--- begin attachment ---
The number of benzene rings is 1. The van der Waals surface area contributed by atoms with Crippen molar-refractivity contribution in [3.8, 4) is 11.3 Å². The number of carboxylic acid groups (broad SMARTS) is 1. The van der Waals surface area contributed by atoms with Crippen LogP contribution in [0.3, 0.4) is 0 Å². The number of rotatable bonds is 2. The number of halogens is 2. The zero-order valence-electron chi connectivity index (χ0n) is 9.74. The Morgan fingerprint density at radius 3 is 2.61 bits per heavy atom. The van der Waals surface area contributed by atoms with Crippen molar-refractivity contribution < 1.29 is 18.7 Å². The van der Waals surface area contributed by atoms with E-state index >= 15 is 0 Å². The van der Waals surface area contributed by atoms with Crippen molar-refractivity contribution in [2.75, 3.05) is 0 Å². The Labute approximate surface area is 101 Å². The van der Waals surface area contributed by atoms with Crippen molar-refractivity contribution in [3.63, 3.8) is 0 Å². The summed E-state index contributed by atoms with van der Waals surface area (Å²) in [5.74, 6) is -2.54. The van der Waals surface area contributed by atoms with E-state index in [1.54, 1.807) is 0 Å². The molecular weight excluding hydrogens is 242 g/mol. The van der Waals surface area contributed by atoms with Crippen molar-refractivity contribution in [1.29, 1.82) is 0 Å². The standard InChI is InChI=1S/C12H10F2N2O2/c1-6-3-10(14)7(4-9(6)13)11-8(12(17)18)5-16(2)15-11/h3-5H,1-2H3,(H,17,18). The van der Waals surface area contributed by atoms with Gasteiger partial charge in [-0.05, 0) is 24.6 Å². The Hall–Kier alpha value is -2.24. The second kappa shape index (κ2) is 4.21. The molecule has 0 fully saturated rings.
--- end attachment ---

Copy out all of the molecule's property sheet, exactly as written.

The number of benzene rings is 1. The van der Waals surface area contributed by atoms with Crippen molar-refractivity contribution in [3.8, 4) is 11.3 Å². The number of carboxylic acid groups (broad SMARTS) is 1. The van der Waals surface area contributed by atoms with Crippen LogP contribution in [0.3, 0.4) is 0 Å². The number of rotatable bonds is 2. The number of halogens is 2. The zero-order valence-electron chi connectivity index (χ0n) is 9.74. The Morgan fingerprint density at radius 3 is 2.61 bits per heavy atom. The van der Waals surface area contributed by atoms with Crippen molar-refractivity contribution < 1.29 is 18.7 Å². The van der Waals surface area contributed by atoms with E-state index >= 15 is 0 Å². The van der Waals surface area contributed by atoms with Crippen molar-refractivity contribution in [2.75, 3.05) is 0 Å². The Labute approximate surface area is 101 Å². The van der Waals surface area contributed by atoms with Crippen molar-refractivity contribution in [3.63, 3.8) is 0 Å². The summed E-state index contributed by atoms with van der Waals surface area (Å²) in [5.74, 6) is -2.54. The van der Waals surface area contributed by atoms with E-state index in [1.54, 1.807) is 0 Å². The molecular weight excluding hydrogens is 242 g/mol. The van der Waals surface area contributed by atoms with Crippen molar-refractivity contribution in [1.29, 1.82) is 0 Å². The standard InChI is InChI=1S/C12H10F2N2O2/c1-6-3-10(14)7(4-9(6)13)11-8(12(17)18)5-16(2)15-11/h3-5H,1-2H3,(H,17,18). The van der Waals surface area contributed by atoms with Gasteiger partial charge in [-0.05, 0) is 24.6 Å². The Hall–Kier alpha value is -2.24. The second kappa shape index (κ2) is 4.21. The molecule has 0 fully saturated rings.